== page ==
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Updated FAQ: The latest on the Maryland football controversy

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McNair's father: Durkin 'should be relieved of his job' (0:50)

Martin McNair thinks Maryland head coach DJ Durkin shouldn't be coaching anywhere after the death of McNair's son, Jordan. (0:50)

The University of Maryland board of regents held a closed meeting Friday morning in Baltimore, where it unanimously voted to assume authority and control over all aspects of two university-prompted investigations into the June 13 death of Maryland offensive lineman Jordan McNair from heatstroke.

Beyond the already-announced suspensions of head coach DJ Durkin and two of his staff members, no major personnel issues have been announced. Here's a look at the current status at Maryland, the key remaining questions, and some answers based on a copy of Durkin's contract obtained by ESPN:

Maryland's response: University of Maryland President Wallace D. Loh on Tuesday said the school "accepts moral and legal responsibility for the mistakes" made by its athletic training staff at a workout May 29 that ultimately led to the death of 19-year-old offensive lineman Jordan McNair from heatstroke.

Previous fallout: Rick Court, the assistant athletic director for sports performance, resigned Monday, according to a letter he posted on Twitter, and reached a financial settlement with the university Tuesday. On Aug. 10, the school placed head football athletic trainer Wes Robinson and director of athletic training Steve Nordwall on administrative leave, sources told ESPN. On Aug. 11, Durkin was placed on paid administrative leave.

What happens to DJ Durkin? Loh has said that Durkin, along with the two other staff members who have been placed on paid administrative leave, deserve "due process," so he wanted to wait until the university's external investigations have been completed before making any decisions. Maryland hired Walters Inc. to conduct an external review, and its results are expected Sept. 15. McNair's parents, Marty McNair and Tonya Wilson, have said Durkin should be fired.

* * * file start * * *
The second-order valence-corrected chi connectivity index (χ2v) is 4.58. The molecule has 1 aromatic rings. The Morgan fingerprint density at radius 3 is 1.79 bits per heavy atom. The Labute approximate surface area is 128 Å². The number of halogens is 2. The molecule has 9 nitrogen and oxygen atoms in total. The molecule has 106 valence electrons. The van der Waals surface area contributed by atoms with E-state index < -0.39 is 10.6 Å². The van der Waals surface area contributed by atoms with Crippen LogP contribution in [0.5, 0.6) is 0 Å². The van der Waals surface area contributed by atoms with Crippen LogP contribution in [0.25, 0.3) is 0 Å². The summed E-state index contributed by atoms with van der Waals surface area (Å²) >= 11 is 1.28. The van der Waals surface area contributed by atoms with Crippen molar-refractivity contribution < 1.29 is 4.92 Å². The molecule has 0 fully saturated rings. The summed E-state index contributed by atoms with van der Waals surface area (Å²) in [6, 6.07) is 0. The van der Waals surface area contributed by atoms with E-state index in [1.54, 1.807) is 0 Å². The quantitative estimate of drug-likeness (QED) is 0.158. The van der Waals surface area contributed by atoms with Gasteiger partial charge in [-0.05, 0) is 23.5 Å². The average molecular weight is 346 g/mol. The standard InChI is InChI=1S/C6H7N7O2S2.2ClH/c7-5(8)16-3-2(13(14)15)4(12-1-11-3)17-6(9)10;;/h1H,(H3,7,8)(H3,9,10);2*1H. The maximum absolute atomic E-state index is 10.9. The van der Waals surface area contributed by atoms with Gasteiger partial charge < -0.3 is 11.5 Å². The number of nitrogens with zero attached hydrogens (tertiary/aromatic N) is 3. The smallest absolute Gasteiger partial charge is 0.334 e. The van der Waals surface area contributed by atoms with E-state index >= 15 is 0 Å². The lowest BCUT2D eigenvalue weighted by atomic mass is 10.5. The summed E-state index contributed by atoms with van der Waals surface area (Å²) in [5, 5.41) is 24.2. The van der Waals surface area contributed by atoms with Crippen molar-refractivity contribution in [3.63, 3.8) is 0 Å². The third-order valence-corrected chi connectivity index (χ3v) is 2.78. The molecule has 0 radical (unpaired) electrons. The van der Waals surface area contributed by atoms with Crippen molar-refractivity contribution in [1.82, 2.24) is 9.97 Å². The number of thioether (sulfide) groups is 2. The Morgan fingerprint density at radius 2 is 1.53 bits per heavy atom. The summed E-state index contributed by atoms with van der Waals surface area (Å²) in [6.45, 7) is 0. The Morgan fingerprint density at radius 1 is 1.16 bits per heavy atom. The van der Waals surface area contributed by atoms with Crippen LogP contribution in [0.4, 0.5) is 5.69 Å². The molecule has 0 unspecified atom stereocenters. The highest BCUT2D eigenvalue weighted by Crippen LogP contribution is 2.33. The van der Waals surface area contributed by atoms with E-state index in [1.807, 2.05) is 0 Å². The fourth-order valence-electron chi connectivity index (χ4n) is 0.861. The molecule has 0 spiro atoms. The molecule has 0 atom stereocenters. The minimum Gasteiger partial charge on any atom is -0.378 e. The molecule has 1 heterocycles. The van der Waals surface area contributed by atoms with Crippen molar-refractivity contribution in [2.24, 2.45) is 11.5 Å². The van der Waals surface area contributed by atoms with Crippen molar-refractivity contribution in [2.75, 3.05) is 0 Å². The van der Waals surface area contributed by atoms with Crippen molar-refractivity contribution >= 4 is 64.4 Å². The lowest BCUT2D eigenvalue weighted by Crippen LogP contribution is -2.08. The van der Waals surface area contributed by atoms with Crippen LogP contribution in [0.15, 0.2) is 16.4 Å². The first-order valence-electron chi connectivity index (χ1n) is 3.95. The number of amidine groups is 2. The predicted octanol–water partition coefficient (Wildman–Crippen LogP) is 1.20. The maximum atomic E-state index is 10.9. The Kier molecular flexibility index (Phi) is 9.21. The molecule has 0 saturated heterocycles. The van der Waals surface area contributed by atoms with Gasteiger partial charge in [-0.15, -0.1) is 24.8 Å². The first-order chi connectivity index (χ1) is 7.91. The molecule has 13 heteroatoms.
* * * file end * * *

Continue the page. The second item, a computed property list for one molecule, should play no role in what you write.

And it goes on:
Can Durkin be fired for cause? According to Durkin's contract, "Cause shall be defined as (i) material misconduct, which is wrongful, immoral (meaning inconsistent with the professional standards of conduct of an intercollegiate head football coach) or unlawful conduct which adversely affects the Coach's ability to meet the performance standards and performance commitment set out in Sections 1 and 3 ..."

From Section 3, paragraph M (among his duties as head coach are ...)

"... conducting himself professionally and ethically, with integrity and sportsmanship, at all times, and avoiding inappropriately profane, discourteous, or insulting behavior towards student-athletes, other teams and coaches, spectators, and members of the media."

Maryland's case to fire Durkin with cause could be open to interpretation based on a subjective definition of "professional standards of conduct."